In a parallel universe, Call of Juarez: The Cartel is a moderately budgeted American TV series starring John Leguizamo, Halle Berry and Sam Elliot as a ragtag bunch of renegade (dirty) cops who are dispatched to Mexico in the aftermath of a bombing which has left seven American federal agents dead. They’ve been dispatched covertly in place of the US military, to ensure that the Mexican public don’t suspect that they’re at war with America. Despite the ludicrous amount of profanity and the bevy of ridiculous action sequences, that parallel universe’s critical fraternity admire its tight plotting and uncouth attitude, and it is currently one of the most popular shows on US cable TV over there.
Most unusually for a videogame, The Cartel sometimes feels as if its origins were initially rooted in television because there are moments when its script seems so much more inventive and well-researched than you’d expect it to. Admittedly those moments are stirred into a pot which largely consists of scenes, set-pieces and characters that make comparable examples found in the Chuck Norris vehicle Walker, Texas Ranger seem as if they were inspired by The Bill, but plot twists that actually surprise (and a world that seems at least partially realistic) are two aspects that definitely deserve to be commended.
Even some of the big action set-pieces have an inventive narrative flavour. Perhaps the best of these comes just before the halfway point, and involves your crew having to transport several heavy bundles of stolen cash to a getaway vehicle, all the while fighting off wave after wave of enemy attackers, and ensuring that none of your assailants (or your own team) end up accidentally pumping too many bullets into an adjacent gas tanker. The Cartel delivers daft episodes like this constantly, and it executes them with a sturdy confidence. But the way that the game has been astutely optimised for co-op play is where it scores serious brownie points.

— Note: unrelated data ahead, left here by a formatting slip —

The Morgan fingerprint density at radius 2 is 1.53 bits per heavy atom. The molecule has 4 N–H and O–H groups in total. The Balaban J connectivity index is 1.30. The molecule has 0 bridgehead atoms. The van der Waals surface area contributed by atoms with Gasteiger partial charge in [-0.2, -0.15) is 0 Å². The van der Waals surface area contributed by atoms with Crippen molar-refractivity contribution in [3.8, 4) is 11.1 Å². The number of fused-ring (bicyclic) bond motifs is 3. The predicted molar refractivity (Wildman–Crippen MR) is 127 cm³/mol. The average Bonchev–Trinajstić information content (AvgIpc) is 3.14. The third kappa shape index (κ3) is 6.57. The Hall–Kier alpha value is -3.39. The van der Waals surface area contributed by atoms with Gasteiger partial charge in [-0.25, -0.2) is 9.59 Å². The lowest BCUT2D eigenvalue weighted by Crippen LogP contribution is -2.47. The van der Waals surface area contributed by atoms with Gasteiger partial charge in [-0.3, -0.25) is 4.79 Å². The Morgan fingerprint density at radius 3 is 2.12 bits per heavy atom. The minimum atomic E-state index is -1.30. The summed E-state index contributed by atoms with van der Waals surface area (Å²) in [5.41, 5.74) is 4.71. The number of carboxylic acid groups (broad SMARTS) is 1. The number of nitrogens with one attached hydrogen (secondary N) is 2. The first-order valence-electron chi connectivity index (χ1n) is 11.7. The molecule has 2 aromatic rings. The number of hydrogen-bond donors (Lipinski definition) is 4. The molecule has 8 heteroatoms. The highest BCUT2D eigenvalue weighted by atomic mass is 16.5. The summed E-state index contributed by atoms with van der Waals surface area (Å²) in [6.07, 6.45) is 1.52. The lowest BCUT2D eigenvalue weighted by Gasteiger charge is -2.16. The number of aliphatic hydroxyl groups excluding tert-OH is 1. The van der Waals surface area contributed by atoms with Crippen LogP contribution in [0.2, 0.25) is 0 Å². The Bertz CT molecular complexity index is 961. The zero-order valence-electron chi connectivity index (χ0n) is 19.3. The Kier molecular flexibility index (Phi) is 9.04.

Because each of the three payable characters have covert, ulterior reasons for being on the case (some of which are far dodgier than others) you’ll occasionally receive illicit phone calls that task you with performing ‘Secret Agenda’ missions without your two colleagues noticing. These range from bugging vehicles to stealing drugs to destroying police surveillance tapes, and if you succeed your XP rank rises. The only problems are these; the penalty for being rumbled means that you don’t earn XP, and that the tasks are always located in the same place. So once you’ve played through the game twice, you’ll already know exactly where and when you’ll have to keep an eye on your companions. But before that third playthrough, the dynamic does put a very amusing and compelling spin on proceedings.
Gunplay is pretty standard Call of Juarez stuff – a bit floaty and only somewhat cover-based – but it remains bluntly enjoyable. The new driving segments don’t work quite as well – when you’re in control of the car instead of shooting out of the window, at least – but they are intermittent and brief. Bleed-out time during gunfights is hastier than ever, and this adds an extra layer of tension to the skirmishes that take place in areas where cover is sparse; which is where another neat new gameplay device comes into action. When you’re very heavily under fire from more pendejos than you’re capable of smoothly dispatching from a distance, your partners will spasmodically unleash covering fire which allows you to hop between marked pieces of cover in order to flank them.
Call of Juarez: The Cartel is far from perfect – visuals are frequently a bit scrappy, AI tends to be adequate at best and incidental bits of dialogue are senselessly repeated to an occasionally infuriating degree – but the patented Call of Juarez charm emerges pretty much unscathed. The parade of ingenious, experimental little gameplay touches go a long way to making it feel more distinctive than it otherwise would have done, and although the ‘Secret Agenda’ dynamic isn’t quite worthwhile enough to make three separate co-op playthroughs worthwhile, it warrants a couple quite comfortably. As a no-nonsense co-operative shooter The Cartel is more than fine, and it’ll be very interesting to see how many of its clever little innovations are pinched by other titles in the future.
Call of Juarez: The Cartel is available now on Xbox 360 and Playstation 3. The PC version is currently due for release on Friday September 16th 2011.
Watch the Call of Juarez: The Cartel trailer here: